John Herbert Chapman, physicist, space scientist, administrator, architect of the Canadian space program (b at London, Ont 28 Aug 1921; d at Vancouver 28 Sept 1979). In Ottawa, he was scientist, superintendent and deputy chief superintendent in the Defence Research Telecommunications Establishment 1949-68 and then assistant deputy minister for research 1968-74 and for the space program 1974-79 in the Department of Communications.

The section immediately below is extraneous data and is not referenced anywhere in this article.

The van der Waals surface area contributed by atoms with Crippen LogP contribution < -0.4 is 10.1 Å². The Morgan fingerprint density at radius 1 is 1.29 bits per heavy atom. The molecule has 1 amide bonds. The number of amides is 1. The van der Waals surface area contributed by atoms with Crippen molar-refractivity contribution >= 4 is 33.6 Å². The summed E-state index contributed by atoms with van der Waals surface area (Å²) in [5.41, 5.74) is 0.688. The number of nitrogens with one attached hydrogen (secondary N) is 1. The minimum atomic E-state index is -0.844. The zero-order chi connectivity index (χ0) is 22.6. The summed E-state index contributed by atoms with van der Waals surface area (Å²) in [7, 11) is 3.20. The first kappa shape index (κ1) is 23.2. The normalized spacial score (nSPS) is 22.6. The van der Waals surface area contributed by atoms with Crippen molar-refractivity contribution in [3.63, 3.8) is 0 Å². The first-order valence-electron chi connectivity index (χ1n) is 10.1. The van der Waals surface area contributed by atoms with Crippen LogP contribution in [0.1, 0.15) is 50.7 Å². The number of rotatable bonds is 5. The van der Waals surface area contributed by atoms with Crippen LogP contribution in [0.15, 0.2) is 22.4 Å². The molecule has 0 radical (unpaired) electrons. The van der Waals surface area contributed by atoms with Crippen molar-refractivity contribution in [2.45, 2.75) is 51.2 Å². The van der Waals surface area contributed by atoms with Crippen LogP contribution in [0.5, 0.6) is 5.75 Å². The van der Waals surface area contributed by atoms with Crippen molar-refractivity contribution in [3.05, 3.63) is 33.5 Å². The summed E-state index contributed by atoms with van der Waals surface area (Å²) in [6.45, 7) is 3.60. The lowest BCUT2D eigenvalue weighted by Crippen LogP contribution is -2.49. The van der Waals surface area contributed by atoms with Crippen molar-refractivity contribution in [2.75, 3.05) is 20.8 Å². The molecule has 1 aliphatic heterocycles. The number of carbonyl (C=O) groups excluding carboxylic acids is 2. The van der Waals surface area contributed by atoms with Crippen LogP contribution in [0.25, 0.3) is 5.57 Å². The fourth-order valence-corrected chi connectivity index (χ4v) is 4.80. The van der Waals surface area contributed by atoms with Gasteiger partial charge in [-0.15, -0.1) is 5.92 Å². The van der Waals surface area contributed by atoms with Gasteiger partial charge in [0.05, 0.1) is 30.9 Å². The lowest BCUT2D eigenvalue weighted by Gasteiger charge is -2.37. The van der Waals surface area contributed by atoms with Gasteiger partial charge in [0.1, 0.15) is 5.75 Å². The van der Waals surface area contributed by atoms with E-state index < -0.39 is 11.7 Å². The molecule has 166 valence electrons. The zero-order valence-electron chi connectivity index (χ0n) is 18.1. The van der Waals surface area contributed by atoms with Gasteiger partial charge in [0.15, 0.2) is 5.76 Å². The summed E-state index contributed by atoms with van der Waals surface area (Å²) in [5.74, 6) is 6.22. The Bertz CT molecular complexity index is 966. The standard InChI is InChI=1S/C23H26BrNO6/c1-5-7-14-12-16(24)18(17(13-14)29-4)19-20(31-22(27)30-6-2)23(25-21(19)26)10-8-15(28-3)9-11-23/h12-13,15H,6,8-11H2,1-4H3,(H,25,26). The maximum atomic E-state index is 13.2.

From 1958-71 Chapman played a key role in initiating and directing the spectacularly successful Alouette/ISIS scientific Earth Satellite program. With the launch of Alouette 1 in September 1962 Canada became the third country to design and build an Earth satellite. In 1966 he was appointed chairman of a government study group to examine the upper atmosphere and space programs in Canada. The resulting report was a landmark contribution to space policies and plans in Canada and led to the redirection of Canada's space program from scientific to applications satellites. The formation of Telesat in 1969 and the launching of its first satellite (Anik A-1) in November 1972 made Canada the first country to have a domestic geostationary communications satellite system. He was also the prime mover behind Canada's co-operative program with NASA and the European Space Agency to design, build and demonstrate the Hermes Communications Technology Satellite. Launched in 1976, the Hermes was a forerunner of the direct-to-home TV broadcast satellite. Chapman was a tireless advocate of the Canadian space industry and of the use of space technology to serve the needs of the Canadian people.